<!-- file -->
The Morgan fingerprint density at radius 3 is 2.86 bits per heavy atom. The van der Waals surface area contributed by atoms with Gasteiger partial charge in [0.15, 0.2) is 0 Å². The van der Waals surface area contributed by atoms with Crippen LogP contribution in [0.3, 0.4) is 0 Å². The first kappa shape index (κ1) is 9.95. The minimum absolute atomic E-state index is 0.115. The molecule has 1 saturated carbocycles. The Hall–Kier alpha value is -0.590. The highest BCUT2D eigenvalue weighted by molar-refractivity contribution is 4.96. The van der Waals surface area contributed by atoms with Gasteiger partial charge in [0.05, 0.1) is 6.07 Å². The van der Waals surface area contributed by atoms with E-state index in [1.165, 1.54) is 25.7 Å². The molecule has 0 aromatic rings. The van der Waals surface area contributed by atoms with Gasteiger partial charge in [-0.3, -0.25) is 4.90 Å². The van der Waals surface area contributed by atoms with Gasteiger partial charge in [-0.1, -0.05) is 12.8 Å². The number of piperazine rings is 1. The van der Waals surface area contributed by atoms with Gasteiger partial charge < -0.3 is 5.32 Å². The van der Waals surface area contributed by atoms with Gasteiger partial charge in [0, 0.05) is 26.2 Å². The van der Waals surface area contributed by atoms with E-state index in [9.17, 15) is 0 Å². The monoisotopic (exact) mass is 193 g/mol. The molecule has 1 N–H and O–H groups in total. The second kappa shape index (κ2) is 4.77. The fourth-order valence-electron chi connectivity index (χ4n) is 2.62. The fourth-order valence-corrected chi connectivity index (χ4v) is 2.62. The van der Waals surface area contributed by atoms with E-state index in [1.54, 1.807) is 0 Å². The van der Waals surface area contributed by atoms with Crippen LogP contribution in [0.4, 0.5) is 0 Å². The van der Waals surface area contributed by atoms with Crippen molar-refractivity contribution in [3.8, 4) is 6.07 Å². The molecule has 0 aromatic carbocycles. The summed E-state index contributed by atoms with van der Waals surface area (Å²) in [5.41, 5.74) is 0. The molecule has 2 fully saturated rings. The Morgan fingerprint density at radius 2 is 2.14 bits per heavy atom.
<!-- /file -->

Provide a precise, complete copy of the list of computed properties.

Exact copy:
The Morgan fingerprint density at radius 3 is 2.86 bits per heavy atom. The van der Waals surface area contributed by atoms with Gasteiger partial charge in [0.15, 0.2) is 0 Å². The van der Waals surface area contributed by atoms with Crippen LogP contribution in [0.3, 0.4) is 0 Å². The first kappa shape index (κ1) is 9.95. The minimum absolute atomic E-state index is 0.115. The molecule has 1 saturated carbocycles. The Hall–Kier alpha value is -0.590. The highest BCUT2D eigenvalue weighted by molar-refractivity contribution is 4.96. The van der Waals surface area contributed by atoms with Gasteiger partial charge in [0.05, 0.1) is 6.07 Å². The van der Waals surface area contributed by atoms with E-state index in [1.165, 1.54) is 25.7 Å². The molecule has 0 aromatic rings. The van der Waals surface area contributed by atoms with Gasteiger partial charge in [-0.3, -0.25) is 4.90 Å². The van der Waals surface area contributed by atoms with Gasteiger partial charge in [-0.1, -0.05) is 12.8 Å². The number of piperazine rings is 1. The van der Waals surface area contributed by atoms with Gasteiger partial charge < -0.3 is 5.32 Å². The van der Waals surface area contributed by atoms with Gasteiger partial charge in [0, 0.05) is 26.2 Å². The van der Waals surface area contributed by atoms with E-state index in [9.17, 15) is 0 Å². The monoisotopic (exact) mass is 193 g/mol. The molecule has 1 N–H and O–H groups in total. The second kappa shape index (κ2) is 4.77. The fourth-order valence-electron chi connectivity index (χ4n) is 2.62. The fourth-order valence-corrected chi connectivity index (χ4v) is 2.62. The van der Waals surface area contributed by atoms with E-state index in [1.54, 1.807) is 0 Å². The van der Waals surface area contributed by atoms with Crippen LogP contribution in [0.4, 0.5) is 0 Å². The van der Waals surface area contributed by atoms with Crippen molar-refractivity contribution in [3.8, 4) is 6.07 Å². The molecule has 0 aromatic carbocycles. The summed E-state index contributed by atoms with van der Waals surface area (Å²) in [5.41, 5.74) is 0. The molecule has 2 fully saturated rings. The Morgan fingerprint density at radius 2 is 2.14 bits per heavy atom.